SEC Issues Frequently Asked Questions on Exemption from Broker-Dealer Registration Under the JOBS Act

The Securities and Exchange Commission’s Division of Trading and Markets has issued Frequently Asked Questions (FAQs) that provide guidance on the exemption from broker-dealer registration in Section 201(c) of the Jumpstart Our Business Startups Act. Section 201(c) of the JOBS Act adds Section 4(b) to the Securities Act of 1933 (Securities Act) to provide that persons participating in an offering under Rule 506 of the Securities Act are not subject to broker-dealer registration solely because (i) that person maintains a platform or mechanism that permits the offer, sale, purchase, negotiation, general solicitation or advertisements or similar or related activities by issuers of such securities; (ii) that person or any person associated with that person co-invests in such securities; or (iii) that person or any person associated with that person provides ancillary services with respect to such securities. In addition, that person and each person associated with that person may not (i) receive compensation in connection with the purchase or sale of such security, (ii) have possession of customer funds or securities in connection with the purchase or sale of such security, and (iii) be subject to a statutory disqualification as defined under Section 3(a)(39) of the Securities Act.

In the FAQs, the SEC clarified that the exemption from broker-dealer registration in Section 4(b) of the Securities Act (Section 4(b) Exemption) is fully operational and does not require the SEC to issue or adopt any rules. The Section 4(b) Exemption is only available to those persons who do not receive any compensation in connection with the purchase or sale of securities. This restriction is not limited to transaction-based compensation. The SEC advised that it interprets the term “compensation” broadly to include any direct or indirect economic benefit to such persons. However, the SEC provided that profits with respect to co-investment in the securities offered on the platform or mechanism would not be considered impermissible compensation for purposes of the Section 4(b) Exemption. The SEC also advised that, assuming all conditions are met, the Section 4(b) Exemption does not limit the types of persons who are permitted to maintain a platform or mechanism for an issuer’s securities. Accordingly, associated persons of issuers that otherwise qualify for the Section 4(b) Exemption may rely on it to be exempt from broker-dealer registration; however, the employees of an internal marketing department or the investor relations department of an affiliated adviser of a complex of privately offered funds may not rely on the Section 4(b) Exemption if such employees are paid salaries to promote, offer and sell shares of the privately offered funds.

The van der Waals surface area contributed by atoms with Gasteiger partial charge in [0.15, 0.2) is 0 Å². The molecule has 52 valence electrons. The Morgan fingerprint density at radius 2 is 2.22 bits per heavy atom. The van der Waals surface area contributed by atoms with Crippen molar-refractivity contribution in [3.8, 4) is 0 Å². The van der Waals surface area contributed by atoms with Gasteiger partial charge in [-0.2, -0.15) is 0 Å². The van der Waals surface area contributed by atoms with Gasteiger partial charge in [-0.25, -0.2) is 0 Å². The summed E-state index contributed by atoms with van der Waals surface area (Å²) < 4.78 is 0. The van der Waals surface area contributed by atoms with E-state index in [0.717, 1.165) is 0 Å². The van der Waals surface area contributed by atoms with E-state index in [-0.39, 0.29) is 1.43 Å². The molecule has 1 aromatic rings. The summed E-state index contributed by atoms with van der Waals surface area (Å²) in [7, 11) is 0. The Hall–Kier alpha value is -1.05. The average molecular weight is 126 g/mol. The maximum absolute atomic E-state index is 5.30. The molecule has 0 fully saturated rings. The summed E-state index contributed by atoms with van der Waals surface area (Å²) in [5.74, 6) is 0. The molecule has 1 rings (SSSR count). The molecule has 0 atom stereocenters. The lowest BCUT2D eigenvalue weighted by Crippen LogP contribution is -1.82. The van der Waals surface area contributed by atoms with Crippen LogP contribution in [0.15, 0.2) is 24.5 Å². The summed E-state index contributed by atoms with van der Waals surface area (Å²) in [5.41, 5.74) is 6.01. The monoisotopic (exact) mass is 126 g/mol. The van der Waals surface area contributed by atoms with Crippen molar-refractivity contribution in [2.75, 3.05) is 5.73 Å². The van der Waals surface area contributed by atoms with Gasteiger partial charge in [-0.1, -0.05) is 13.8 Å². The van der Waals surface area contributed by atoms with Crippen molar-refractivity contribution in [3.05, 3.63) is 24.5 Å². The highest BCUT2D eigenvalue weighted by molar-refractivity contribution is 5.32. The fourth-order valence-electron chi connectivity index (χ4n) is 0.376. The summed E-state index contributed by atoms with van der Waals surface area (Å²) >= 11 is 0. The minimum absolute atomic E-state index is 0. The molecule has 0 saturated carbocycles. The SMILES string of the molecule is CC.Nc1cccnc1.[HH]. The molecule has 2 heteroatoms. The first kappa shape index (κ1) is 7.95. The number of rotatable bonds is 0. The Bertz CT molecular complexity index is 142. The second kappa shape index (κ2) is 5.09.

Click here to read the SEC’s Division of Trading and Markets Frequently Asked Questions.


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DISCLAIMER: Because of the generality of this update, the information provided herein may not be applicable in all situations and should not be acted upon without specific legal advice based on particular situations.

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